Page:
Washington- The U.S. trade deficit fell in May as U.S. exports hit an all-time high, helped by a jump in exports or petroleum products. Imports dipped slightly.

    The trade deficit narrowed 5.6 percent in May to $44 billion after hitting a two year high of $47 billion in April, the Commerce Department reported Thursday. Exports of goods and services rose 1 percent to a record $195.5 billion in May while imports fell a slight 0.3 percent to $239.8 billion.

    A lower trade deficit boosts overall economic growth when it shows U.S. companies are earning more in their overseas sales. Economists are looking for a smaller trade deficit in the April- June quarter, which will mean less of a drag on overall growth than in the first quarter when the economy shrank at an annual rate of 2.9 percent.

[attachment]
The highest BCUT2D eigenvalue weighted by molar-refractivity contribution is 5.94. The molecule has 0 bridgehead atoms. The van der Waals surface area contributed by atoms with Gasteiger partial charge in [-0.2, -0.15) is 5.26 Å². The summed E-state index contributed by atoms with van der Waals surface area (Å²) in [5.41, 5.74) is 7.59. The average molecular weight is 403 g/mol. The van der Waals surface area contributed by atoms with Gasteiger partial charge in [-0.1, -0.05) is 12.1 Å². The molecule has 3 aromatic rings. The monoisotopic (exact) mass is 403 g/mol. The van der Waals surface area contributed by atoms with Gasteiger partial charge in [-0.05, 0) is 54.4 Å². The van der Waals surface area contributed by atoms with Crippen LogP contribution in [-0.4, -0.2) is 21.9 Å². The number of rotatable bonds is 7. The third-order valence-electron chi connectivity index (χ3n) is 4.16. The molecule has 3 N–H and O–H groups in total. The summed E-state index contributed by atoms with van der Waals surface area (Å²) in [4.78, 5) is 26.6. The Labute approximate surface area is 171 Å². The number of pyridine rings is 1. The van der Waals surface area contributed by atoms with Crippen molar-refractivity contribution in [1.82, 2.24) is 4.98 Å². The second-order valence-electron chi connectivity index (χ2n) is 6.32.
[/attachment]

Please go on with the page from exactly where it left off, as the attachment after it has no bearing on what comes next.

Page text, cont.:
Paul Dales, senior U.S. economist at Capital Economics, said he looked for the trade deficit to be just about half of the 1.5 percent point drag it represented in the first quarter. Many analysts are looking for overall growth to rebound to a healthy rate between 3 percent and 3.5 percent in the second quarter.
    In 2013, the trade deficit declined 11.3 percent to $476.4 billion. That reflected in part a boom in U.S. energy production that cut into America’s dependence on foreign oil while boosting U.S. petroleum exports to a record high.
    The larger trade gap in the first three months of this year, compared with the fourth quarter, shaved 1.5 percentage points from growth. That was a big factor in helping to push the economy into reverse. In addition to a higher trade deficit, the economy was held back by severe winter, which dampened the consumer spending.

    The rise in exports reflected record sales of U.S.- made autos and auto parts and an 11.3 percent jump in exports of U.S. petroleum products. The rise in U.S. production has helped lower the need for imported oil, which dropped by 2 percent in May to $28.3 billion, the lowest monthly import total since November 2010.
 

Original article by: Martin Crutsinger- The associated press